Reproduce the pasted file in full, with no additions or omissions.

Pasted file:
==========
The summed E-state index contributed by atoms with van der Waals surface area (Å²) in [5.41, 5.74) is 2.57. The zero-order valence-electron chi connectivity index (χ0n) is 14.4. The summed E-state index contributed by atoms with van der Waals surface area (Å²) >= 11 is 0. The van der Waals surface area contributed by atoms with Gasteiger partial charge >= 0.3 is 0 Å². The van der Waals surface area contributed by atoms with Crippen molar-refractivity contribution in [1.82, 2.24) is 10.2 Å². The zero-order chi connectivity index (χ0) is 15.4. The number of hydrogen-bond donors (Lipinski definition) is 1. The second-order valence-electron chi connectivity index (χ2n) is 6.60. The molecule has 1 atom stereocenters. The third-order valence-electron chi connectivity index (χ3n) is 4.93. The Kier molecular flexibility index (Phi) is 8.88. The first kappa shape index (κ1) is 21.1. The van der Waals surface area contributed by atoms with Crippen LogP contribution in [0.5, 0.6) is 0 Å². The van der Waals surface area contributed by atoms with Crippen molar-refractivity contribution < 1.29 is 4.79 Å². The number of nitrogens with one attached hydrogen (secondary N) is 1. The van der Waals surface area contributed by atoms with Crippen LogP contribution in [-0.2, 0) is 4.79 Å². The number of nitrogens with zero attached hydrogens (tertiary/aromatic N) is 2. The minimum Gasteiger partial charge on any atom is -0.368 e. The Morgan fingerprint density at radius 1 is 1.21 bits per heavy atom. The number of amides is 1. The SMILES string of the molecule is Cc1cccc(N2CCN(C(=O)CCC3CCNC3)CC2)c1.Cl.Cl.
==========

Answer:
The summed E-state index contributed by atoms with van der Waals surface area (Å²) in [5.41, 5.74) is 2.57. The zero-order valence-electron chi connectivity index (χ0n) is 14.4. The summed E-state index contributed by atoms with van der Waals surface area (Å²) >= 11 is 0. The van der Waals surface area contributed by atoms with Gasteiger partial charge >= 0.3 is 0 Å². The van der Waals surface area contributed by atoms with Crippen molar-refractivity contribution in [1.82, 2.24) is 10.2 Å². The zero-order chi connectivity index (χ0) is 15.4. The number of hydrogen-bond donors (Lipinski definition) is 1. The second-order valence-electron chi connectivity index (χ2n) is 6.60. The molecule has 1 atom stereocenters. The third-order valence-electron chi connectivity index (χ3n) is 4.93. The Kier molecular flexibility index (Phi) is 8.88. The first kappa shape index (κ1) is 21.1. The van der Waals surface area contributed by atoms with Crippen LogP contribution in [0.5, 0.6) is 0 Å². The van der Waals surface area contributed by atoms with Crippen molar-refractivity contribution < 1.29 is 4.79 Å². The number of nitrogens with one attached hydrogen (secondary N) is 1. The van der Waals surface area contributed by atoms with Crippen LogP contribution in [-0.2, 0) is 4.79 Å². The number of nitrogens with zero attached hydrogens (tertiary/aromatic N) is 2. The minimum Gasteiger partial charge on any atom is -0.368 e. The Morgan fingerprint density at radius 1 is 1.21 bits per heavy atom. The number of amides is 1. The SMILES string of the molecule is Cc1cccc(N2CCN(C(=O)CCC3CCNC3)CC2)c1.Cl.Cl.